Amin Al Dashour,

the lawyer hired by the union, said the court never understood Mr. Aisha’s case and ignored his request for an explanation. Mr. Aisha said he emailed Mr. bin Sanad, who told him the ship would be sold and he would soon be paid. On New Year’s Eve, Mr. Aisha and the two other remaining crew members shared dinner and a few words of hope for 2019. By that summer, just one other remained. That August, the other man aboard ran errands ashore, then phoned to say he wasn’t coming back. That left Mr. Aisha entirely alone on a cavernous ship. It was the absence of the sounds of human life that disturbed him. The ship’s creaks and shudders, which he had heard for years, became frightening. He spent hours on the bridge, scanning the horizon and watching massive ships move by, looking for other humans. To escape the daytime heat, he would descend into the bowels of the ship, then emerge at sunset to walk the decks. At night, he said, the ship was as dark and silent as a grave.

Mr. Aisha spent hours on the bridge watching ships move by and looking for other humans. The Wall Street Journal Inside the mess hall for the crew, which dwindled to just one. To escape the daytime heat, Mr. Aisha would retreat into the ship.

He downloaded books onto his phone—Dostoevsky, Turkish novelist Elif Shafak and Yuval Noah Harari’s “Sapiens.” The agent, Mr. El Alla, was still supplying food and fuel, but deliveries were smaller, less frequent. Some days, Mr. Aisha said, he had no more than a few chunks of dried bread to eat. The ship’s diesel supply was running low, jeopardizing his ability to keep its lights on. If fuel ran out, he wouldn’t be able to charge his phone. Mr. El Alla said he has spent more than $100,000 on provisions and maintenance for the MV Aman, but that Mr. bin Sanad shrugged off his invoices and requests for help. “The owner was always relaxed,” Mr. El Alla recalled, assuring him that he would pay. Mr. El Alla, an agent for 20 years, said he never understood why the owner of several multimillion-dollar ships would abandon one over such relatively small debts. He said Mr. bin Sanad hasn’t returned his calls since late 2019. “He vanished,” Mr. El Alla said. Mr. Aisha decided that to escape the ship, he would have to act on his own. Twice in September 2019 he radioed distress alerts, claiming the ship was no longer supporting life, then piloted a lifeboat to shore, hoping to unlock the bureaucratic logjam. Each time, the police escorted him back. Mr. Aisha pleaded with them to put him into one of their jails—anything to be off the MV Aman—but they said they couldn’t because he had done nothing wrong. And because he was Syrian without the necessary visa, he wasn’t allowed to enter Egypt.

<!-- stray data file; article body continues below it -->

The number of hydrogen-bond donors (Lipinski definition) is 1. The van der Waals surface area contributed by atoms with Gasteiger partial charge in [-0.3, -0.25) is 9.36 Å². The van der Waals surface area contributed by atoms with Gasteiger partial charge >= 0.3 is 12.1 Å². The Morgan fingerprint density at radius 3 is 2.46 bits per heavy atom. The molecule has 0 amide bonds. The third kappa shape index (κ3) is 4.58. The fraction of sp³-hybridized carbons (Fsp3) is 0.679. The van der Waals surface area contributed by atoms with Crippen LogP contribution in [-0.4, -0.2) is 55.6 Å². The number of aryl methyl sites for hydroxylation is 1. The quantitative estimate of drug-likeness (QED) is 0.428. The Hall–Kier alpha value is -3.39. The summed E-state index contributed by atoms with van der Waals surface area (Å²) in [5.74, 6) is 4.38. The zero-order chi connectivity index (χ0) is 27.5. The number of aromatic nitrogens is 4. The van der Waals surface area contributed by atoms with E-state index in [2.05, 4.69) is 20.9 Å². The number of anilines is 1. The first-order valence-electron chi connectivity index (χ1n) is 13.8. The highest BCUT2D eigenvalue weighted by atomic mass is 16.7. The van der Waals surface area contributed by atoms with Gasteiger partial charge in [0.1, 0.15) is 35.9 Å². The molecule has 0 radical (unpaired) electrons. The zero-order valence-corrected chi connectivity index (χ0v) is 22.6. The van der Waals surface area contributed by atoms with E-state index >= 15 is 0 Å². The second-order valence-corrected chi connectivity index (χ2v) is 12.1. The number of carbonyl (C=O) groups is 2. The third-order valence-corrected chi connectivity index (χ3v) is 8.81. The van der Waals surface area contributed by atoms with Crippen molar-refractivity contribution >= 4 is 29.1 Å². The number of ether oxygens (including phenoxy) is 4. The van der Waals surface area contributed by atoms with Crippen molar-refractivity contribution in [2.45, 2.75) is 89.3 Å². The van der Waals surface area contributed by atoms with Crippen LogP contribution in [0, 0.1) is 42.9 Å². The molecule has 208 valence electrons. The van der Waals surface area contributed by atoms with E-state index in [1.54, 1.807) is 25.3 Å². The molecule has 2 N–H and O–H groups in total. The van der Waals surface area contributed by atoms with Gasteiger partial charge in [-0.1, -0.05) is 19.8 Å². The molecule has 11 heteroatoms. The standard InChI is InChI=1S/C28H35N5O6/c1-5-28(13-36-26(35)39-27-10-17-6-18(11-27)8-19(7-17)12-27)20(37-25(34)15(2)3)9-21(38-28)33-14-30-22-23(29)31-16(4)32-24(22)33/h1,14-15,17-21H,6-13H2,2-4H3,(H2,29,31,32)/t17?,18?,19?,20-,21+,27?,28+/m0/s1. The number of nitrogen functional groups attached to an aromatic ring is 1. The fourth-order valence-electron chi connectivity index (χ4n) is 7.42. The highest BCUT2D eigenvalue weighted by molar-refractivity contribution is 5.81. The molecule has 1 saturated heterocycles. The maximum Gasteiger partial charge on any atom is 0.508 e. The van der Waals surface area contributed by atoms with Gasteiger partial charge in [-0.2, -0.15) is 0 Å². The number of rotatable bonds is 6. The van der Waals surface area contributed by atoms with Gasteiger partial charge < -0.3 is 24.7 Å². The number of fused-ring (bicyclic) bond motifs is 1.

A lifeboat aboard the MV Aman.

Photo:

Mohammad Aisha

Back on the ship, Mr. Aisha noticed it was beginning to list. That’s when he radioed his mayday alert. The first boat that arrived was labeled “Search and Rescue.” When Mr. Aisha asked for help, an officer on board shouted: “I am not a rescue boat.” He filmed Mr. Aisha with his phone, then sailed off. Hours later, a military patrol arrived and carried him to a base. “What do you mean you are alone on board the ship?” he recalled one official saying. “Who left you alone?” Over 10 days, the military handed him over to Homeland Security, which handed him off to a district attorney’s office, which returned him to the police station he had visited weeks earlier. Mr. Aisha was becoming a nuisance for the port police, who handcuffed him to a couch, he said, and warned “we can make things a lot less comfortable for you.” Mr. Aisha said he barely protested when they returned him to the ship. This time, a retired sailor was on board, hired by the agent to guard the MV Aman.

Mohamed Kamel,

a chain-smoking 65-year-old, was instructed to keep Mr. Aisha out of trouble. “At the beginning I was sharp with him, professional,” Mr. Kamel said. “But when I saw what he was going through, he only had my sympathy.” Mr. Aisha and his minder quickly became companions, dependent on the same loaves of homemade bread and stale halvah. They traded scrap metal from the ship to passing fishing and commercial vessels for cheese or fish.

Mr. Aisha traded scrap metal from the ship to passing fishing and commercial vessels for cheese or fish.

Photo:

Mohammad Aisha

Mr. Kamel said he could see Mr. Aisha was struggling, physically and psychologically, and tried to lift his spirits. He told Mr. Aisha nokta jokes—Egyptian witticisms that helped ease the hardship. The two would laugh at what bad cooks they were. “God is testing you,” the old sailor told him. Mr. Aisha buried himself in the news and YouTube, where he liked watching the climax of the film “Shawshank Redemption,” in which the hero escapes after spending 19 years in prison for a crime he didn’t commit.